Posts Tagged ‘Uluru’

Kata Tjuta Sunset (c) JP Mundy

Perhaps the most spectacular walking in the Uluru-Kata Tjuta National Park is at Kata Tjuta – just 90 km from Uluru through spectacular red dune country. Sitting on the landscape like a group of huddled sisters, it’s no wonder Kata Tjuta translates as ‘Many Heads’.  The rock here is very different to the coarse sandstone of Uluru – it’s a munched up conglomerate which once formed part of the sea bed – yes, the land in the centre of Australia was once covered in ocean. The mind boggles!  Large boulders are spewed out from the rock at irregular intervals, looking much like glacial moraine spattered over the land. Here there is the opportunity to wander between the towering walls of the impressive Walpa Gorge, to again find permanent waterholes carved into the base of the rock. But perhaps my favourite walk of this whole weekend was the Full Circuit walk which climbs for 8km up and through the aptly named Valley of the Winds, then descends treacherously down through a gap in the rocks to walk out around the dry back country, with huge domes of red on either side of you.  In the late afternoon it was nothing short of magical. The walk is closed off at the first lookout point (Karu Lookout) when temperatures are forecast to reach 36C, so winter is the perfect time to pull on your books and head for the Red Centre.

Kata Tjuta backcountry on the Full Circuit Walk

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I had the fantastic good fortune to have a long weekend for my birthday up at Uluru-Kata Tjuta (Ayers Rock and The Olgas) National Park in the Northern Territory last weekend.  I have wanted to visit there for many years and all the stars were finally in alignment.  The weather is just perfect for walking there at the moment – blue skies and 20-21C in the day, down to freezing at night – which means getting up for the obligatory sunrises involves many layers, gloves, beanies, scarves – not what you think of normally in the middle of the desert! The flight into Uluru via Sydney is absolutely spectacular, taking you across the red ‘channel’ country and expansive white salt lakes – you can really see where the imagery in the Central Desert ‘dot’ paintings comes from when you see the land from above.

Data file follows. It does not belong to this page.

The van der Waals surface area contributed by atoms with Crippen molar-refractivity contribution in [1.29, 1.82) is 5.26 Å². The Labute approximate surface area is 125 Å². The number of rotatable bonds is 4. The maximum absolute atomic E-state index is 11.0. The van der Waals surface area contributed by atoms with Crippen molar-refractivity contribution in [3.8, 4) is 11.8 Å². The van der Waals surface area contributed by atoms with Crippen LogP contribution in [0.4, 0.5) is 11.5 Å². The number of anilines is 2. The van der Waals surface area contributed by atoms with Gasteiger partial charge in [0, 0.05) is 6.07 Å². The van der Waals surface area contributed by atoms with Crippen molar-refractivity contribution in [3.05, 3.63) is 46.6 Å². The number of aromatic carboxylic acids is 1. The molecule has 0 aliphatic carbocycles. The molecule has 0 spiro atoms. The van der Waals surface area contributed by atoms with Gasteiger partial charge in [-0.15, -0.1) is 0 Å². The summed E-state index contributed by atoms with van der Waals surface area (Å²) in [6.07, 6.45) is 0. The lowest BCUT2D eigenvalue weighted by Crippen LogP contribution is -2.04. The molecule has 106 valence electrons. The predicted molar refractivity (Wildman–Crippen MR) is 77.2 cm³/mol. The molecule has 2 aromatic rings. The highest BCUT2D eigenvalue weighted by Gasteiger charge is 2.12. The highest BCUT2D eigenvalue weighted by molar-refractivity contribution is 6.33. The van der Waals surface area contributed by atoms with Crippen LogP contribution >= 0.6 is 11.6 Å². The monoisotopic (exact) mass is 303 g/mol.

View from the plane en route to Uluru

I kicked off with a 12km sunrise walk around the base of Uluru itself, and chose a guided option so I could learn about the Anangu creation stories of this incredible rock, which is thought to extend for 6km beneath the earth.

ImageImage It really is worth taking this stroll with a guide, so that you can understand a little about Country and about how important it is NOT to climb Uluru, which is a sacred place for the Anangu and which causes hurt and sorrow every time someone climbs it. At least then, you can make an informed choice about whether or not you choose to climb the rock.  The base walk, though, is more than fascinating – I didn’t realise there were lush groves of river red gums and permanent waterholes at its base; ‘teaching caves’ full of rock art and stunning gorges.  There was also a family group of button quail wandering around under foot and we saw both eastern red kangaroos and wild (feral) camels as well.

ImageImageThe Red Centre has had 3 years in a row of exceptional rainfall, so the land is looking just incredible at the moment – perfect timing for a visit if you can manage it. The colours of Uluru are everything you have imagined and much more – I was overwhelmed.

Sunrise colours on the Uluru base walk

While it can be expensive at the Yulara resort, just outside the National Park, and the only accommodation option, I stayed at the youth hostel in a lovely warm dorm with lots and lots of Americans, and there is also a campground, which means you can have an affordable visit.  One of the ‘Only in Australia’ moments for me had to be when a bloke wandered into the pub with his camel for a drink in the evening.  As you do!


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